PROVIDENCE, R.I. — What do you do if you share a name with one of the most infamous figures to emerge from the special counsel's investigation into Russia?
Paul Manafort's daughter decided to change her name . Leaders of New Britain, Connecticut, considered renaming Paul Manafort Drive, a street named after his father.
At Manafort Brothers Inc., a family-owned New England construction firm, they are defending the Manafort name and legacy while distancing themselves from their cousin, Trump's former campaign chairman who was recently blasted by prosecutors for years of lies and lawbreaking.
The Manafort name has been a familiar one in New England politics and business for decades, creating a predicament for the family as the 69-year-old former attorney is scheduled to be sentenced Thursday.
Manafort Brothers is one of New England's best known construction companies. Its name pops up alongside highways, at hotel construction sites and on heavy equipment used to dig holes or tear down buildings. After 9/11, Manafort Brothers helped remove what was left of the World Trade Center buildings.
A recent press release touting Manafort Brothers' 100th anniversary boasts that the company "is still led by the strong moral and business ethics of the Manafort family," a line that raises eyebrows among some who have followed the family history.
The company says Paul Manafort's criminal issues have nothing to do with the firm and that business has not been affected by the prosecution. Paul Manafort has never worked at the company and has no ownership in it, according to President Jim Manafort Jr.
"I could almost count on one hand how many times somebody has asked me what the relationship is," he said.
Manafort was convicted of tax and bank fraud charges in Virginia, where he'll be sentenced Thursday. He's set to be sentenced again March 13 in Washington after pleading guilty to illegally lobbying on behalf of Ukrainian political interests.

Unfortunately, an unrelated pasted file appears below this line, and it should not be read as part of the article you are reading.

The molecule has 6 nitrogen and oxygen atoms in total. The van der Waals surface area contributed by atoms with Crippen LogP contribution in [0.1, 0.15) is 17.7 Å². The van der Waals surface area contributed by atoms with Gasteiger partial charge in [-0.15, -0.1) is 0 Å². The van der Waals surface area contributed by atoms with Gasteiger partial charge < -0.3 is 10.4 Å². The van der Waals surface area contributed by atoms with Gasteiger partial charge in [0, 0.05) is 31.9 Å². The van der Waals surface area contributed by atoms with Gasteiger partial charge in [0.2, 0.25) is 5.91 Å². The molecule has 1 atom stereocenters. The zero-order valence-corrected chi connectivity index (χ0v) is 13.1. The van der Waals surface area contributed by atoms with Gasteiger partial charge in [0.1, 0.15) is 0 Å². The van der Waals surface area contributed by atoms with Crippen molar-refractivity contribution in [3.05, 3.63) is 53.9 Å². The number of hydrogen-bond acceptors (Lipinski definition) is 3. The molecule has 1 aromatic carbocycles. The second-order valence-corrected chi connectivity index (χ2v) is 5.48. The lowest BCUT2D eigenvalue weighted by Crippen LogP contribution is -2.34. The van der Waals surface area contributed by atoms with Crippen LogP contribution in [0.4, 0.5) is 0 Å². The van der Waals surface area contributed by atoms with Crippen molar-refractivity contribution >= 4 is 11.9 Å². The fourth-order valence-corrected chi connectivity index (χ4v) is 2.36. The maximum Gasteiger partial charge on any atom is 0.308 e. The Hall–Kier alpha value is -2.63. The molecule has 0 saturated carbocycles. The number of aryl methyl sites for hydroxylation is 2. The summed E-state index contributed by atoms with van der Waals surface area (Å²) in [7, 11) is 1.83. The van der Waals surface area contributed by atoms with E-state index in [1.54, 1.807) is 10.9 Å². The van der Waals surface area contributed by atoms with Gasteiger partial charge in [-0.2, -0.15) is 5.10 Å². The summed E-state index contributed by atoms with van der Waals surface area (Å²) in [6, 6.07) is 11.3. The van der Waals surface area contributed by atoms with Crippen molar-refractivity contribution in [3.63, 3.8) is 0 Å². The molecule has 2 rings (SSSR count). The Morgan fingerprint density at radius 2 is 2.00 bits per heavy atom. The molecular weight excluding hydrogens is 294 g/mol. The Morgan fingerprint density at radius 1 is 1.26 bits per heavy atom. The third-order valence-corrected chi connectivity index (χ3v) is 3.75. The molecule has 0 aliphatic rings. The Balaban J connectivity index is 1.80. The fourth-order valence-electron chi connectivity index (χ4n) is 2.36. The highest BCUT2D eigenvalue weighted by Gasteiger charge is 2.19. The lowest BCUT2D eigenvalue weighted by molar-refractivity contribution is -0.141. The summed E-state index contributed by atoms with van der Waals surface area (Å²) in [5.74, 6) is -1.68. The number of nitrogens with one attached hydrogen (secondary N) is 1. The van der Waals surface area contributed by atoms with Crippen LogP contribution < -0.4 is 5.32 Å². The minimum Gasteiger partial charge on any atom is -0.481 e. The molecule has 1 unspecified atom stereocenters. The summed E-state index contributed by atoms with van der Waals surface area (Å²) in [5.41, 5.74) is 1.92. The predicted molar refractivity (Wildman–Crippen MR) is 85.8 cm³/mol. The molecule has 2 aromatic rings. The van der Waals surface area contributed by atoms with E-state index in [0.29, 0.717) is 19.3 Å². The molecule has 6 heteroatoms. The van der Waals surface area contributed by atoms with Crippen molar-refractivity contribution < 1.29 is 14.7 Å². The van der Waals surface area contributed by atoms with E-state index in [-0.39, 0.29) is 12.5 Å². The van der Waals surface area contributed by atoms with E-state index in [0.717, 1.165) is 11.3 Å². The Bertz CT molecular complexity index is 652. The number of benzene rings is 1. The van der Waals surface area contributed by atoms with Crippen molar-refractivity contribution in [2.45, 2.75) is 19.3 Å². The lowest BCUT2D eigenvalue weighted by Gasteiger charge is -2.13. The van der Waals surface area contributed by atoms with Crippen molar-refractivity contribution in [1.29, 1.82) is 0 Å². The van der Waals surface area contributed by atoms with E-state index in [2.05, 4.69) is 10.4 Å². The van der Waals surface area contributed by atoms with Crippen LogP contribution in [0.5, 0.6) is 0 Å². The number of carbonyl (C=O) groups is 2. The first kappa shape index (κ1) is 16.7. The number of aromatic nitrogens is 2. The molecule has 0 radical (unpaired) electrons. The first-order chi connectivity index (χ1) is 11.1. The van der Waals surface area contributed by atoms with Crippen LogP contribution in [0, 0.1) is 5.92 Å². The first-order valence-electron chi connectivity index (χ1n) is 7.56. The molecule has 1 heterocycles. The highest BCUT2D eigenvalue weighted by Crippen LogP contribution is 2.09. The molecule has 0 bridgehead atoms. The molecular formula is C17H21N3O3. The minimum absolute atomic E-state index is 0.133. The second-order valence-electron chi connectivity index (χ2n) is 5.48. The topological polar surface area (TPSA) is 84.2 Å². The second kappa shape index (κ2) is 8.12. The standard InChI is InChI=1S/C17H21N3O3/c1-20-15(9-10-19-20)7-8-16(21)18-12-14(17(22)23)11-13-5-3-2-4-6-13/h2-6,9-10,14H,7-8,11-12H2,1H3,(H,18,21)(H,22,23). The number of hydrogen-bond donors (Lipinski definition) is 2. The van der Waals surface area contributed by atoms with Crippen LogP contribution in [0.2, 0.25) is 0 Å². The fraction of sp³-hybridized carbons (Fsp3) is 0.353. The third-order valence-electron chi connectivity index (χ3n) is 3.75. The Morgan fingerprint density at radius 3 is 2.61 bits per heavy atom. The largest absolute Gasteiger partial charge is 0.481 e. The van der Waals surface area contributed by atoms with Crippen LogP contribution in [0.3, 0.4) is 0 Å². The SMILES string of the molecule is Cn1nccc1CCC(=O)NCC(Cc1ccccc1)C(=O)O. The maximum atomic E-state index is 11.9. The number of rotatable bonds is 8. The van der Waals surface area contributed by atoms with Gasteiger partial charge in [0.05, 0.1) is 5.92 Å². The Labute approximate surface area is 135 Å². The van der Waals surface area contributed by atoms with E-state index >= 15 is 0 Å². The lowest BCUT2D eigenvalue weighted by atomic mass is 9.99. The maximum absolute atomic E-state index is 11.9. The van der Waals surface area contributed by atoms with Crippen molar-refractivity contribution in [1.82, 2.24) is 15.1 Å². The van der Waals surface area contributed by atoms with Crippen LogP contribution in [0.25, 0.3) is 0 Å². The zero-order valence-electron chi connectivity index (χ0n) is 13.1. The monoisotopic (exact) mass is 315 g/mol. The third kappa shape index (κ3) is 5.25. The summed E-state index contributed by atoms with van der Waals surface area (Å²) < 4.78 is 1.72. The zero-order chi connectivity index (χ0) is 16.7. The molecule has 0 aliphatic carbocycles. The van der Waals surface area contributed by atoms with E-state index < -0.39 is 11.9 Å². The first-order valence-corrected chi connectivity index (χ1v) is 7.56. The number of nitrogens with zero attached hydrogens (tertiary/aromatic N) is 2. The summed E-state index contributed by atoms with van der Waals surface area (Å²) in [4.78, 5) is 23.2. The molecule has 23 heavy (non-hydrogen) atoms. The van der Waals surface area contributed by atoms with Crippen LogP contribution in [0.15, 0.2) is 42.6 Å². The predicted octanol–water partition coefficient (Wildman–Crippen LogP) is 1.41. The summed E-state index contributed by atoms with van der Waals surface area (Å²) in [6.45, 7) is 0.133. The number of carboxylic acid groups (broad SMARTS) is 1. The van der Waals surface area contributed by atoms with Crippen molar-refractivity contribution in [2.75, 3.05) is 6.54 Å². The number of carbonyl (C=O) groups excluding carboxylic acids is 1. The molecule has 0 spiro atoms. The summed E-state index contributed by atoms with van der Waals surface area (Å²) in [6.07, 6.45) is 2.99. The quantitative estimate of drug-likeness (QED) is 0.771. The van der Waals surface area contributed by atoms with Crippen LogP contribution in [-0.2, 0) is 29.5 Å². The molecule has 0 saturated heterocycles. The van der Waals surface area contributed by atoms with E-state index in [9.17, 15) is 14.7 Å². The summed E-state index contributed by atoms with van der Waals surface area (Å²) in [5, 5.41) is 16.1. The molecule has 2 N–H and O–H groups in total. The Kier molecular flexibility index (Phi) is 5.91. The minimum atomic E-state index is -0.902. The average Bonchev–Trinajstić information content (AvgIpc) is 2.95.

In a sentencing memo in the Washington case, prosecutors accused Manafort of brazen violations of the law, including witness tampering and perjury even after being indicted. Manafort, 69, asked for leniency but faces decades in prison.
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Paul's grandfather, James, founded the construction business as a demolition firm — New Britain House Wrecking Company — after coming to the U.S. from Italy in the early 1900s. The family says its original name in Italy was Manaforte, which translates to strong hand.
Paul Manafort's father, Paul Sr., later took over the company with three of his brothers.
Paul Sr. was a Republican mayor of the old mill town of New Britain in the 1960s and 1970s, then appointed to jobs in state and federal government. Articles from the New Britain Herald and The Hartford Courant between the 1960s and 1980s detail a complicated legacy for Paul Sr., who was linked to numerous scandals, some involving the family business. After his name emerged in the investigation of a job-fixing scheme, he acknowledged to the Courant that he had a colorful political career.